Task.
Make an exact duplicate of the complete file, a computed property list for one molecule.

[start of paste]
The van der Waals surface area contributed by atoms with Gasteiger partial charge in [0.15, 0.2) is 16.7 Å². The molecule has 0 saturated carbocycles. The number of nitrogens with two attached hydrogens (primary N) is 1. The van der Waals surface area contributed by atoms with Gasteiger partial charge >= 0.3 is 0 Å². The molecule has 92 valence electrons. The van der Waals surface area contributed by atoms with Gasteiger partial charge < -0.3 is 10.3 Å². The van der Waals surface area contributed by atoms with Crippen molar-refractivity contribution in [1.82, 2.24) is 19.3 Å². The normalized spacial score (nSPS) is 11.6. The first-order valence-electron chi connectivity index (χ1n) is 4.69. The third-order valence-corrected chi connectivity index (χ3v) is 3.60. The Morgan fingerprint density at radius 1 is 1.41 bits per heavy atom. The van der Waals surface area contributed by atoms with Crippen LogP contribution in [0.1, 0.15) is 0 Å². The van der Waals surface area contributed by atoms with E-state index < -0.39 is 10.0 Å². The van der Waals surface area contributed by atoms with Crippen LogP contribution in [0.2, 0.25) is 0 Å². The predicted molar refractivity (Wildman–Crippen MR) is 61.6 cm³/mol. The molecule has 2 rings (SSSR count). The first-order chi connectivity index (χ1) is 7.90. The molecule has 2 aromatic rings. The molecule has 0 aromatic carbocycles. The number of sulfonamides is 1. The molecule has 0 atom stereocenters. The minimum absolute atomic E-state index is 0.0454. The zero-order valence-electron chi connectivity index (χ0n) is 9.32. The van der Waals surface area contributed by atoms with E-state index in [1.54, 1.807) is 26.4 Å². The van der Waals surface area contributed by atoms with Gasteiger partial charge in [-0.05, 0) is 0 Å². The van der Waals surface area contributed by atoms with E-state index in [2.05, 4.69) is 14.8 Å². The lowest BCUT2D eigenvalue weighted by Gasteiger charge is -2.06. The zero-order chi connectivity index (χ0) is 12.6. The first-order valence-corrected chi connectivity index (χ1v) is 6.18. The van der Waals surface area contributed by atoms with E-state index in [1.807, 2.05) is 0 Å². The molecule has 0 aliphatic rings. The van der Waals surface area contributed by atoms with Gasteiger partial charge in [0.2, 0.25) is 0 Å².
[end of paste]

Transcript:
The van der Waals surface area contributed by atoms with Gasteiger partial charge in [0.15, 0.2) is 16.7 Å². The molecule has 0 saturated carbocycles. The number of nitrogens with two attached hydrogens (primary N) is 1. The van der Waals surface area contributed by atoms with Gasteiger partial charge >= 0.3 is 0 Å². The molecule has 92 valence electrons. The van der Waals surface area contributed by atoms with Gasteiger partial charge < -0.3 is 10.3 Å². The van der Waals surface area contributed by atoms with Crippen molar-refractivity contribution in [1.82, 2.24) is 19.3 Å². The normalized spacial score (nSPS) is 11.6. The first-order valence-electron chi connectivity index (χ1n) is 4.69. The third-order valence-corrected chi connectivity index (χ3v) is 3.60. The Morgan fingerprint density at radius 1 is 1.41 bits per heavy atom. The van der Waals surface area contributed by atoms with Crippen LogP contribution in [0.1, 0.15) is 0 Å². The van der Waals surface area contributed by atoms with E-state index < -0.39 is 10.0 Å². The van der Waals surface area contributed by atoms with Crippen LogP contribution in [0.2, 0.25) is 0 Å². The predicted molar refractivity (Wildman–Crippen MR) is 61.6 cm³/mol. The molecule has 2 rings (SSSR count). The first-order chi connectivity index (χ1) is 7.90. The molecule has 2 aromatic rings. The molecule has 0 aromatic carbocycles. The number of sulfonamides is 1. The molecule has 0 atom stereocenters. The minimum absolute atomic E-state index is 0.0454. The zero-order valence-electron chi connectivity index (χ0n) is 9.32. The van der Waals surface area contributed by atoms with E-state index in [1.54, 1.807) is 26.4 Å². The van der Waals surface area contributed by atoms with Gasteiger partial charge in [-0.05, 0) is 0 Å². The van der Waals surface area contributed by atoms with E-state index in [2.05, 4.69) is 14.8 Å². The lowest BCUT2D eigenvalue weighted by Gasteiger charge is -2.06. The zero-order chi connectivity index (χ0) is 12.6. The first-order valence-corrected chi connectivity index (χ1v) is 6.18. The van der Waals surface area contributed by atoms with E-state index in [1.807, 2.05) is 0 Å². The molecule has 0 aliphatic rings. The van der Waals surface area contributed by atoms with Gasteiger partial charge in [0.2, 0.25) is 0 Å².